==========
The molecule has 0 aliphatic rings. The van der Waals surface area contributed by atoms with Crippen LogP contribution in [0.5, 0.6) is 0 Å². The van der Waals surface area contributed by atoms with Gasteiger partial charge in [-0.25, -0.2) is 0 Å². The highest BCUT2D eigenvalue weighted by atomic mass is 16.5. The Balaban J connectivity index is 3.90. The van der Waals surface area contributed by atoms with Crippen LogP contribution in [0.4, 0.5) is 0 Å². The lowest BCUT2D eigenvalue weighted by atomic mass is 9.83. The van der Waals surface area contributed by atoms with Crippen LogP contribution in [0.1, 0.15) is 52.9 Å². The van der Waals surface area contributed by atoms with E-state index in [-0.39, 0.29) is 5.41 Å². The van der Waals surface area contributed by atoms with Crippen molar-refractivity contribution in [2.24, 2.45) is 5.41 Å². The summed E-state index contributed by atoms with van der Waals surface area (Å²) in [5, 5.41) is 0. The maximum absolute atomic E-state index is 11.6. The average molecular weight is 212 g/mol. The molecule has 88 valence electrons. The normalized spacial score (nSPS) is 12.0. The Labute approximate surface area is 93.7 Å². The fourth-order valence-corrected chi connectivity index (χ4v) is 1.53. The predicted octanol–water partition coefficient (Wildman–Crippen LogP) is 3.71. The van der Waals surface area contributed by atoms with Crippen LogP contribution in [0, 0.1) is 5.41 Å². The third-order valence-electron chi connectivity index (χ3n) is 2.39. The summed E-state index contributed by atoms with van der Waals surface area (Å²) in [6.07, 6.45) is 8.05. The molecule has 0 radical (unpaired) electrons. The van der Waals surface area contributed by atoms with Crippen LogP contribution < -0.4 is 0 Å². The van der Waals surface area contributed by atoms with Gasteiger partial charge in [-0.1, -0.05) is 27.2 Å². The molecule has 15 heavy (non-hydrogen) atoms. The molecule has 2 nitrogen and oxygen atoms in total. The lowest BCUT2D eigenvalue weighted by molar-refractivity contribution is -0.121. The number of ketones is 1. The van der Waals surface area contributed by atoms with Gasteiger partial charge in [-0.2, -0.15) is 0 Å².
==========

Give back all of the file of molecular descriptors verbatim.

The molecule has 0 aliphatic rings. The van der Waals surface area contributed by atoms with Crippen LogP contribution in [0.5, 0.6) is 0 Å². The van der Waals surface area contributed by atoms with Gasteiger partial charge in [-0.25, -0.2) is 0 Å². The highest BCUT2D eigenvalue weighted by atomic mass is 16.5. The Balaban J connectivity index is 3.90. The van der Waals surface area contributed by atoms with Crippen LogP contribution in [0.4, 0.5) is 0 Å². The lowest BCUT2D eigenvalue weighted by atomic mass is 9.83. The van der Waals surface area contributed by atoms with Crippen LogP contribution in [0.1, 0.15) is 52.9 Å². The van der Waals surface area contributed by atoms with E-state index in [-0.39, 0.29) is 5.41 Å². The van der Waals surface area contributed by atoms with Crippen molar-refractivity contribution in [2.24, 2.45) is 5.41 Å². The summed E-state index contributed by atoms with van der Waals surface area (Å²) in [5, 5.41) is 0. The maximum absolute atomic E-state index is 11.6. The average molecular weight is 212 g/mol. The molecule has 88 valence electrons. The normalized spacial score (nSPS) is 12.0. The Labute approximate surface area is 93.7 Å². The fourth-order valence-corrected chi connectivity index (χ4v) is 1.53. The predicted octanol–water partition coefficient (Wildman–Crippen LogP) is 3.71. The van der Waals surface area contributed by atoms with Crippen LogP contribution in [0, 0.1) is 5.41 Å². The third-order valence-electron chi connectivity index (χ3n) is 2.39. The summed E-state index contributed by atoms with van der Waals surface area (Å²) in [6.07, 6.45) is 8.05. The molecule has 0 radical (unpaired) electrons. The van der Waals surface area contributed by atoms with Crippen LogP contribution < -0.4 is 0 Å². The van der Waals surface area contributed by atoms with Gasteiger partial charge in [-0.1, -0.05) is 27.2 Å². The molecule has 15 heavy (non-hydrogen) atoms. The molecule has 2 nitrogen and oxygen atoms in total. The lowest BCUT2D eigenvalue weighted by molar-refractivity contribution is -0.121. The number of ketones is 1. The van der Waals surface area contributed by atoms with Gasteiger partial charge in [-0.2, -0.15) is 0 Å².